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October 2011 :: New Livelihoods issue  

“If we are facing in the right direction, all we need to do is keep on walking.”—Buddhist proverb

Dear Educator,

At a time of profound economic uncertainty, it’s especially tough for young people to think about their own futures. YES! Magazine’s “New Livelihoods” issue will spark your students’ imaginations to think about creative ways to make a living and mark out a path of fulfillment.

In this newsletter, we explore bright ideas on how to live the lives we want. We are excited to feature resources from the Legacy Project that will help your students dream big—even in these hard times. Tools to help your students make sense of Occupy Wall Street are also at your fingertips.

Jing FongBest,
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Jing Fong
Education Outreach Manager, YES! Magazine

P.S. You’ll be blown away by the quality of your students’ writing when they commit to enter the YES! National Student Writing Competition. Remember to get their essays in by November 23.


Abreu & Students. Photo courtesy of Jean Abreu Weathering Walker’s Storm: Staying Positive in Wisconsin

In February 2011, thousands of Wisconsin educators descended on the state capital to defend their right to bargain. What’s it like teaching in the midst of this pandemonium? Wisconsin high school teacher Jean Abreu talks candidly about how her community pulled together to protect what they worked so hard to create. This is Jean’s story.    MORE »


Legacy Project logo The Legacy Project

How will I make my mark on this big world? What do I want to be? Do?

These are questions asked by students of all ages. The Legacy Project is a big-picture, multigenerational project informed by scientific research and fueled by a belief in individual promise.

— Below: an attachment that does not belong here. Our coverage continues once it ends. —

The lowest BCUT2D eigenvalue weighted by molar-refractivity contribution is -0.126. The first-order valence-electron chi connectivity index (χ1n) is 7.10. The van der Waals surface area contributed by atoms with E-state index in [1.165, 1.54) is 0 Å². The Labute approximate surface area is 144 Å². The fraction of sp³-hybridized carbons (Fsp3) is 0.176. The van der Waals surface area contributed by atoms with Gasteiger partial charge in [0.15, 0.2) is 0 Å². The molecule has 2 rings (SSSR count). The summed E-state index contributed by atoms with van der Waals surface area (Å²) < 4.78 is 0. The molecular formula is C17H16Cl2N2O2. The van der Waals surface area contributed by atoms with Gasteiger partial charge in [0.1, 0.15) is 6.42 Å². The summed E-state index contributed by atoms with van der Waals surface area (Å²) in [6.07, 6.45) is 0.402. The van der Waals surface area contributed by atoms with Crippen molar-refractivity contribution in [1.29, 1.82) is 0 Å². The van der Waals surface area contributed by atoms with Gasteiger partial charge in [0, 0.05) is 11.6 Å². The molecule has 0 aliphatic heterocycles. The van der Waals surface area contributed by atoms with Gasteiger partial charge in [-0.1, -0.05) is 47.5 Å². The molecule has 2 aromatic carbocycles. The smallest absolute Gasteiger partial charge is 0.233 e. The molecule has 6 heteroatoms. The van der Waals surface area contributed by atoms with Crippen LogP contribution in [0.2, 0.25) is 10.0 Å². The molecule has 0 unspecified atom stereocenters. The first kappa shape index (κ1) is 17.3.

Discover the Legacy Project’s resources, including LifeDreams, a series of activities that explores how to create your own life, achieve your goals, and enjoy the ride.



Jobs myth #1 Just the Facts: 3 Big Myths About Jobs Today

Of course economic growth creates jobs! Apparently not. Three big myths about jobs and the economy are busted open in these no-kidding graphs.    MORE »

Cotton jeans illustration YES! But How?: Cotton with a Conscience

You and your students can wear cotton without wearing out the planet. Try crafting a tool belt from used jeans, plus score new outfits from a clothes Swap-o-Rama-Rama.    MORE »

Citizen Space. Photo by Josh Hallett. 7 Smart Solutions for DIY Jobs

One alternative to looking for a job is to make your own. From Free Geek—swap labor for a rebuilt computer—to Fab Lab—run a factory from your laptop—here are seven ways communities are supporting DIYers.    MORE »


Welcome to occupywallstreet by David Shankbone Occupy Wall Street

YES! Magazine and the New York Times Learning Network offer your students a comprehensive introduction to Occupy Wall Street and stories on why people are taking to the streets in the name of the 99%.

Thinkb4youSpeak twitter counter graphic ThinkB4YouSpeak

The common straight teen slur “That’s so gay” may not mean to hurt, but it can. Curriculum from GLSEN (Gay Lesbian and Straight Education Network) helps teens understand what they’re saying and think about the potential consequences of the words they choose.


Steve Jobs graduation speech Steve Jobs’ 2005 Stanford Commencement Address

There’s nothing like a college dropout telling tales of getting fired and being diagnosed for cancer to fire up your students—and you—to pursue their passions. Especially when the speaker is the late Steve Jobs.    WATCH »


Poet Laureaute W.S. Merwin The Laughing Thrush

W.S. Merwin

O nameless joy of the morning

tumbling upward note by note out of the night
and the hush of the dark valley
and out of whatever has not been there ...

Poet Laureate W.S. Merwin believes that it’s natural to love being in the world around us. Read the complete poem and explore an activity to help your students connect with—and write about—a sense of place and time.
   MORE »


Photo by Kris Krug Boom!

Ask these three questions about this photo so you and your students can understand the image, its message, and why it’s interesting (or not): What do you notice, What are you wondering? And, after uncovering some facts, What’s next?    MORE »

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